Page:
Currently, there are only two officially sanctioned plantations in Thailand which are permitted to grow a strain of cannabis that is low in psychoactive compounds – less than 1% THC – to supply hospitals or government research institutes. All medical cannabis must be grown indoors to prevent illegal trade and ensure quality. 

While the Thai government is still tightly controlling the production and supply of the market, foreign companies such as GW Pharmaceuticals and Otsuka Pharmaceutical are alert to developments and have begun to file patent requests. The Thai Department of Intellectual Property has denied requests from the British and Japanese companies. Commerce Minister Sontirat Sontijirawong recognised that cannabis ‘is Thailand’s future cash crop’ and hard-working domestic businesses will naturally be concerned that if future patents are granted, international parties will get a head-start and dominate the potentially lucrative market. 

In order for Thai businesses to reap the rewards medical cannabis can bring, legislation needs to be clarified. Right now, all eyes will be on regulations due to be published next month. It is believed that these will establish licensing and prescribing criteria for medical practitioners, but it is yet to be seen whether Thai farmers and businesses can expect the same clarity around domestic cultivation.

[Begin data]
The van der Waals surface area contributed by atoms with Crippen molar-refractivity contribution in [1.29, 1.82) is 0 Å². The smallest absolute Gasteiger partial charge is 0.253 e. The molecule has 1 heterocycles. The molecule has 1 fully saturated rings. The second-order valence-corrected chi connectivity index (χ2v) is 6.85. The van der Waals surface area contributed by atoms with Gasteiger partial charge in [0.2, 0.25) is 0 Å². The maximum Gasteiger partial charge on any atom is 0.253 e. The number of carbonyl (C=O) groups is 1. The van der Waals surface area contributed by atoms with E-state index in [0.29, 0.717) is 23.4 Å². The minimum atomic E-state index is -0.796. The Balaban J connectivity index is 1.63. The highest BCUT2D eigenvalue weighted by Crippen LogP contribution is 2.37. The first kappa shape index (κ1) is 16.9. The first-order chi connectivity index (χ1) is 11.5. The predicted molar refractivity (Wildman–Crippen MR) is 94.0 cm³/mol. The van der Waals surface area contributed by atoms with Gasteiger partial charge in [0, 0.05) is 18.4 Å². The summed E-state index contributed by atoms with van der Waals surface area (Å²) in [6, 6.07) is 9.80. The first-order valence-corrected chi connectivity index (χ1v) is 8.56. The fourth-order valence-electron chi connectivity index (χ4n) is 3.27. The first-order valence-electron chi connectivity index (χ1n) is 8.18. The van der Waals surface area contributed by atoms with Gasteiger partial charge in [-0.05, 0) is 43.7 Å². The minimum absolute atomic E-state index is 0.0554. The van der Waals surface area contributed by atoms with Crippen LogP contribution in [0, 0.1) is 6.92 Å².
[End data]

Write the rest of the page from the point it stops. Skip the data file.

Whether in Oceania, Europe or North America, the evidence is unquestionable; citizens and governments across the globe are rapidly waking up to the potential of developing medical cannabis markets, and, provided legislation keeps apace, Thailand is well placed to lead the pack in Asia.

Daragh Anglim is Managing Director of Prohibition Partners, leading market analysts and advisors for the emerging cannabis industry. 

• The view expressed do not necessarily reflect the views of The Thaiger or its staff. The article is published to enhance the understanding of the issues related to partial legalisation of medical cannabis in Thailand.

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Opinion